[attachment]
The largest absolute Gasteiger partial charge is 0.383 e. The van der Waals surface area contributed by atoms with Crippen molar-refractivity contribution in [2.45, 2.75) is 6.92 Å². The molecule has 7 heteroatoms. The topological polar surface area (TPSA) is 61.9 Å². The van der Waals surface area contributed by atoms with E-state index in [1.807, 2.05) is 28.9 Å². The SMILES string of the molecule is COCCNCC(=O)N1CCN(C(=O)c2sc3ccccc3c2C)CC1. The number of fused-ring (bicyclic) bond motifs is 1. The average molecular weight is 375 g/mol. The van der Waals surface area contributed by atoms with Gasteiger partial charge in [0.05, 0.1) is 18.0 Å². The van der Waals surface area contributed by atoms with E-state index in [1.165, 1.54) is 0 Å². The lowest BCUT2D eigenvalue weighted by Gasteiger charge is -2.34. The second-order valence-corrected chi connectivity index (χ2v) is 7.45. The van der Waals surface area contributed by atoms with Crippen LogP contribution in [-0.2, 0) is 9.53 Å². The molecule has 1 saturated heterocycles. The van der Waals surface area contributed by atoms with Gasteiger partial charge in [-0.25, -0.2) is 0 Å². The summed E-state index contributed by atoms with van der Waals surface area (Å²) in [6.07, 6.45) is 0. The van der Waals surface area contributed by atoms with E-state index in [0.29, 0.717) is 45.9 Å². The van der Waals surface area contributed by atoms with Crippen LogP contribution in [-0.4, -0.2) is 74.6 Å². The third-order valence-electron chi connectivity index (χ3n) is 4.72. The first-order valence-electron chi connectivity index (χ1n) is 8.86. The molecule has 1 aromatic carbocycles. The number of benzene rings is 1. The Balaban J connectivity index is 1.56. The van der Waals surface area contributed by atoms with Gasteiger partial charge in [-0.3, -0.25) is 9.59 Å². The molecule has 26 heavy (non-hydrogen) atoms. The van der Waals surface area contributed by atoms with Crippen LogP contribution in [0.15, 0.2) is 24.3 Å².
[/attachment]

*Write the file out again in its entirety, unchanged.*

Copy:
The largest absolute Gasteiger partial charge is 0.383 e. The van der Waals surface area contributed by atoms with Crippen molar-refractivity contribution in [2.45, 2.75) is 6.92 Å². The molecule has 7 heteroatoms. The topological polar surface area (TPSA) is 61.9 Å². The van der Waals surface area contributed by atoms with E-state index in [1.807, 2.05) is 28.9 Å². The SMILES string of the molecule is COCCNCC(=O)N1CCN(C(=O)c2sc3ccccc3c2C)CC1. The number of fused-ring (bicyclic) bond motifs is 1. The average molecular weight is 375 g/mol. The van der Waals surface area contributed by atoms with Gasteiger partial charge in [0.05, 0.1) is 18.0 Å². The van der Waals surface area contributed by atoms with E-state index in [1.165, 1.54) is 0 Å². The lowest BCUT2D eigenvalue weighted by Gasteiger charge is -2.34. The second-order valence-corrected chi connectivity index (χ2v) is 7.45. The van der Waals surface area contributed by atoms with Crippen LogP contribution in [-0.2, 0) is 9.53 Å². The molecule has 1 saturated heterocycles. The van der Waals surface area contributed by atoms with Gasteiger partial charge in [-0.25, -0.2) is 0 Å². The summed E-state index contributed by atoms with van der Waals surface area (Å²) in [6.07, 6.45) is 0. The van der Waals surface area contributed by atoms with E-state index in [0.29, 0.717) is 45.9 Å². The van der Waals surface area contributed by atoms with Crippen LogP contribution in [-0.4, -0.2) is 74.6 Å². The third-order valence-electron chi connectivity index (χ3n) is 4.72. The first-order valence-electron chi connectivity index (χ1n) is 8.86. The molecule has 1 aromatic carbocycles. The number of benzene rings is 1. The Balaban J connectivity index is 1.56. The van der Waals surface area contributed by atoms with Gasteiger partial charge in [-0.3, -0.25) is 9.59 Å². The molecule has 26 heavy (non-hydrogen) atoms. The van der Waals surface area contributed by atoms with Crippen LogP contribution in [0.15, 0.2) is 24.3 Å².